A captivating exhibit exploring site, context, material and craft as it relates to an artist’s investigation into isolation, absence and presence—all at the intersection of sculpture, landscape, architecture and design—is set for Rochester Institute of Technology beginning Nov. 1.
“Confluence,” an exhibit featuring the unique sculpture of Cornell University artist Roberto Bertoia, will be on display at University Gallery inside Booth Hall on the RIT campus from Nov. 1 to Dec. 22. An opening reception is scheduled for 4 to 6:30 p.m. on Saturday, Nov. 11. The reception is free and open to the public.
Bertoia, an associate professor at Cornell, has taught sculpture and drawing for three decades and has exhibited in national and international juried and invitational exhibitions. He has been commissioned by Winston-Salem State University and the University of Binghamton. Bertoia completed his BFA in sculpture in 1978 at the University of Windsor-Ontario and his MFA in sculpture at Southern Illinois University in 1982.
The exhibit, featuring a number of pieces spiraling 13 feet high inside the gallery, is curated by Josh Owen, a professor and chair of the industrial design program at RIT’s College of Imaging Arts and Sciences and a former student of Bertoia’s.
“Roberto Bertoia’s work has always inspired me and I continue to be intrigued by its powerful connections to architectural tectonics,” Owen said. “Bertoia was my mentor when I was studying sculpture during my undergraduate days at Cornell University. His thoughtful guidance helped direct me toward a career in design.”
Owen noted that his former teacher’s knowledge of the design world was due in part to his familial connection to artist/designer Harry Bertoia, an Italian-born artist, sound art sculptor and modern furniture designer who studied at the Cranbrook Academy of Art.
“When I joined the faculty at RIT, I discovered a surprising collection of Harry Bertoia sculptures in the RIT Archive Collection,” Owen recalled. “The additional overlap of Massimo Vignelli’s work for Knoll in messaging some of Harry Bertoia’s designs revealed a confluence of factors that frame this exhibit’s narrative in the context of RIT, sparking a dialogue between art, architecture, craft and design.”
“Working with Bob in the sculpture department at Cornell was one of the more impactful experiences for me as a young thinker and maker,” Owen added. “The framework of critical making that he delivered through his teaching opened up doors for me, which ultimately led to design.”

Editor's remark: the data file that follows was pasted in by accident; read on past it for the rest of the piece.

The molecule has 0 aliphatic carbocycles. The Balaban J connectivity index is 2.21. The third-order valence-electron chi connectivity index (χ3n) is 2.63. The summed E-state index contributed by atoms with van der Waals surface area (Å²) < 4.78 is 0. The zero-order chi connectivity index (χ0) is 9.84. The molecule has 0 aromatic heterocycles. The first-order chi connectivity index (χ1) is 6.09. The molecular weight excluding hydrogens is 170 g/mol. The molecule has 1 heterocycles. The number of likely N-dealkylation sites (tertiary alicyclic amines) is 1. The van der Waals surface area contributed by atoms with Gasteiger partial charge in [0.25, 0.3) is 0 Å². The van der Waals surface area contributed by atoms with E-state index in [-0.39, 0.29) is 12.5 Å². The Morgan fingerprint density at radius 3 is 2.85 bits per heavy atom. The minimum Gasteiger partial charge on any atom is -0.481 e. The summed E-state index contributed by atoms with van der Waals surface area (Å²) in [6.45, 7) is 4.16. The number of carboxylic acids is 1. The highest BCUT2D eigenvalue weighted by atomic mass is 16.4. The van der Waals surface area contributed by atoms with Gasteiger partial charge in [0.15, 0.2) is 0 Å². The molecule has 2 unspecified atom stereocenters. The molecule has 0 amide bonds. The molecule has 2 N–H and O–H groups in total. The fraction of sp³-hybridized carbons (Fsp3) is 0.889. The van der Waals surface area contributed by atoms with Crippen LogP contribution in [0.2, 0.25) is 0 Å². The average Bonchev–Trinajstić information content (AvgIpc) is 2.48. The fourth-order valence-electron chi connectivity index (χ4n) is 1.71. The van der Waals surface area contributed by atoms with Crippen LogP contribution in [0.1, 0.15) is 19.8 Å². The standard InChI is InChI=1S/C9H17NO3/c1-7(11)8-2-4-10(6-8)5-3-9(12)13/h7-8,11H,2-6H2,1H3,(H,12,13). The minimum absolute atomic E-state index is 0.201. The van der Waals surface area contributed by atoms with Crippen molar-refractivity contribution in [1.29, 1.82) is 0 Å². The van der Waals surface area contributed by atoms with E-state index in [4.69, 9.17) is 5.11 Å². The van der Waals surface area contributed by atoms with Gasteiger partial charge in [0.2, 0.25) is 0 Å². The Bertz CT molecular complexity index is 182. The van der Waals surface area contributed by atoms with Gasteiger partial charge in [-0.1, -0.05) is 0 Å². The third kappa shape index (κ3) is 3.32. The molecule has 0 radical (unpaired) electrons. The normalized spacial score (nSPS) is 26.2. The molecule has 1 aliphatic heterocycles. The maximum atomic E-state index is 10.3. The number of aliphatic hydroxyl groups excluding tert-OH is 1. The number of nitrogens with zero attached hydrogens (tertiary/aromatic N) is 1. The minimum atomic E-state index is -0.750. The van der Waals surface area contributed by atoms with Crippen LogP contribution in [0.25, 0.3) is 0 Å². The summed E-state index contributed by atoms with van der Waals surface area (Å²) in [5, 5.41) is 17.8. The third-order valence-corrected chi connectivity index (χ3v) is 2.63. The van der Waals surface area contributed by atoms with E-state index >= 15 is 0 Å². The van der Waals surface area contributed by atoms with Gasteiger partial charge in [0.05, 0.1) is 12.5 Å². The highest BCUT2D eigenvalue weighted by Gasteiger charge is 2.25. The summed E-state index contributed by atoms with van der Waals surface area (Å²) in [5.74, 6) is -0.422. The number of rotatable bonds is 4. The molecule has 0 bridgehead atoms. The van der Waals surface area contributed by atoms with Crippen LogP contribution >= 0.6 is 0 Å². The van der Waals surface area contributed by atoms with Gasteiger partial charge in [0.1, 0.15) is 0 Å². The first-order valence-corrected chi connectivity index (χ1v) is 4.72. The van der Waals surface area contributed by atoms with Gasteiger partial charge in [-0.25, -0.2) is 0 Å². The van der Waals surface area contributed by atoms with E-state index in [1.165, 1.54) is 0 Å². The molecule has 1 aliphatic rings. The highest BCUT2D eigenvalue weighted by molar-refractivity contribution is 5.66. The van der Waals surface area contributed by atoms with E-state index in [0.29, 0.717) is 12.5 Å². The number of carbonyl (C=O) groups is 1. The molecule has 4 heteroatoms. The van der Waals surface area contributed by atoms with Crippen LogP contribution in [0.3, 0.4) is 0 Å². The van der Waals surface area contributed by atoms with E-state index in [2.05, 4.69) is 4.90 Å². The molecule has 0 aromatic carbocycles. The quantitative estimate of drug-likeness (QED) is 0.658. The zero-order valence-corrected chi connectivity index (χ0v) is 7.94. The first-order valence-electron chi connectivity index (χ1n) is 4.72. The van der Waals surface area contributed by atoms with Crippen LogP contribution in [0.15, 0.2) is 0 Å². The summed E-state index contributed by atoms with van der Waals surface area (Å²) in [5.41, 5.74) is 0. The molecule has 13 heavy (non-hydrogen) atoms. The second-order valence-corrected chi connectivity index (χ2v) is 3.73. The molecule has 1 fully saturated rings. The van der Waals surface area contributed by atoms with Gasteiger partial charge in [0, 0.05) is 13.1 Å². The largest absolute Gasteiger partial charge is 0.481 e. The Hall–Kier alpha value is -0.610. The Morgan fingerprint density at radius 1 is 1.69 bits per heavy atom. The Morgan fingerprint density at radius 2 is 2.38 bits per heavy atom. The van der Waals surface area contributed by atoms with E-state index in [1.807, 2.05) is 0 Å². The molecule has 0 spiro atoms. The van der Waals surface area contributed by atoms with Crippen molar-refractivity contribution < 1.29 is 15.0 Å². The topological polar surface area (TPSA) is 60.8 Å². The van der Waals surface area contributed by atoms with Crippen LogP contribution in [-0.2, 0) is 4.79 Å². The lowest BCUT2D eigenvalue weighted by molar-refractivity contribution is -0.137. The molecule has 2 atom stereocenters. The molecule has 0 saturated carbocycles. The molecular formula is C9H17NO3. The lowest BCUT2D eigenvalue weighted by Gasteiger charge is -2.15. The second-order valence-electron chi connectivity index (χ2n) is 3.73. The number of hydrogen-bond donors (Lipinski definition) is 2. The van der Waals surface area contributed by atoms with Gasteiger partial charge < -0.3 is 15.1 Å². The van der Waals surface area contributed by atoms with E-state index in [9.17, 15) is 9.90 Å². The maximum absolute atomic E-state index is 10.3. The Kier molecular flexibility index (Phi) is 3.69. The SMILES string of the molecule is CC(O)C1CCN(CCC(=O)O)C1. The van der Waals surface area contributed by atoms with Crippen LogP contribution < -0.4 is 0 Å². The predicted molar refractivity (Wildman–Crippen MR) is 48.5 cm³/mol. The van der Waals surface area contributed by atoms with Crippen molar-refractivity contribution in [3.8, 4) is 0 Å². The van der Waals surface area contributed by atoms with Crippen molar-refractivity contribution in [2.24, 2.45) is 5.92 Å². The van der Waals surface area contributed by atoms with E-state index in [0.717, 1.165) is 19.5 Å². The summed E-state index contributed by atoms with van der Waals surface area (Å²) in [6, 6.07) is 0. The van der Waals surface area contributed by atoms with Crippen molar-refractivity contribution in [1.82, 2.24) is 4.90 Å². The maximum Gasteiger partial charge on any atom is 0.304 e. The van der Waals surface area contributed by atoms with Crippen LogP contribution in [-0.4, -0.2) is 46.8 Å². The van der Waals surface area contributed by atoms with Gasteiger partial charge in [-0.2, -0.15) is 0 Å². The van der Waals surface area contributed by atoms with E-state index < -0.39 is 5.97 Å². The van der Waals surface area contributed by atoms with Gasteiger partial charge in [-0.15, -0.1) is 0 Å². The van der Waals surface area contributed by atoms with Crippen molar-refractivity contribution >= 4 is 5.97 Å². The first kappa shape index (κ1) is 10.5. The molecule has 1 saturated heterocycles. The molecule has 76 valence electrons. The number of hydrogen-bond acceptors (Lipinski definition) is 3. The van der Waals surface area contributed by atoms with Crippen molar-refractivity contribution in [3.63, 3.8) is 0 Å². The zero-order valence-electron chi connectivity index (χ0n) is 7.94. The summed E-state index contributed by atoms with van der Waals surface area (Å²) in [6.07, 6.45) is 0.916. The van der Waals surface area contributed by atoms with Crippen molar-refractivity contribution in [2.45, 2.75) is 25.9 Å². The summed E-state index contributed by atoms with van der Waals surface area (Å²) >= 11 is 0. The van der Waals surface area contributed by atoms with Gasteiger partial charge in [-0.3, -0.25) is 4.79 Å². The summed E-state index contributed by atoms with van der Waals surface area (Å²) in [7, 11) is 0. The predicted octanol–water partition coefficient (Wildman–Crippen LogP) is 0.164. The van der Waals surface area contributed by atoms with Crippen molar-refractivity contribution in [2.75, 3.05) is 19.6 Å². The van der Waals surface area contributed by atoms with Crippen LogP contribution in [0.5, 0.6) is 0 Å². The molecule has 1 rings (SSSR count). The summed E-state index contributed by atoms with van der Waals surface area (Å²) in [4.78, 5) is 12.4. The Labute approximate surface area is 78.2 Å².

According to a co-authored essay in the exhibit, Andrea Simitch, the Stephen H. Weiss Presidential Fellow, department chair and associate professor, Cornell University Department of Architecture, and Val Warke, associate professor of Architecture, also at Cornell: “Just as a composer might hear the world in a way quite differently than most, those of us trained in architecture tend to look at works of art through lenses that emphasize the most architectonic aspects of the work: Structure and spatiality are perhaps the most prevalent, material and construction follow, and the relation between intention and expression are additional bonuses.”
Through this exhibit, Owen is hoping that people will experience the transcending nature of his mentor’s work.
“Bob’s work transcends boundaries,” he observed. “His ability to see through the artificial divisions we create between disciplines reveals what an enlightened artist he is. With this exhibit, we’re hoping to open many reference points to his work. At the end of the day, this work is poetry that catalyzes with a clear and unique voice.
The exhibit also provides an opportunity for a former student to foster a greater appreciation of one of his mentors and to inspire gallery visitors to look beyond boundaries and cross lucidly between disciplines.
“I would like this exhibition to provide a portal for visitors into new ways of thinking,” he said. “There is also a subtext that underlines the importance of mentorship and how it can powerfully inform an individual’s path.”
“I believe that there are many layers to this exhibit that will unfold for people, and I’m hopeful it will be as impactful for others as it’s story is for me,” Owen said.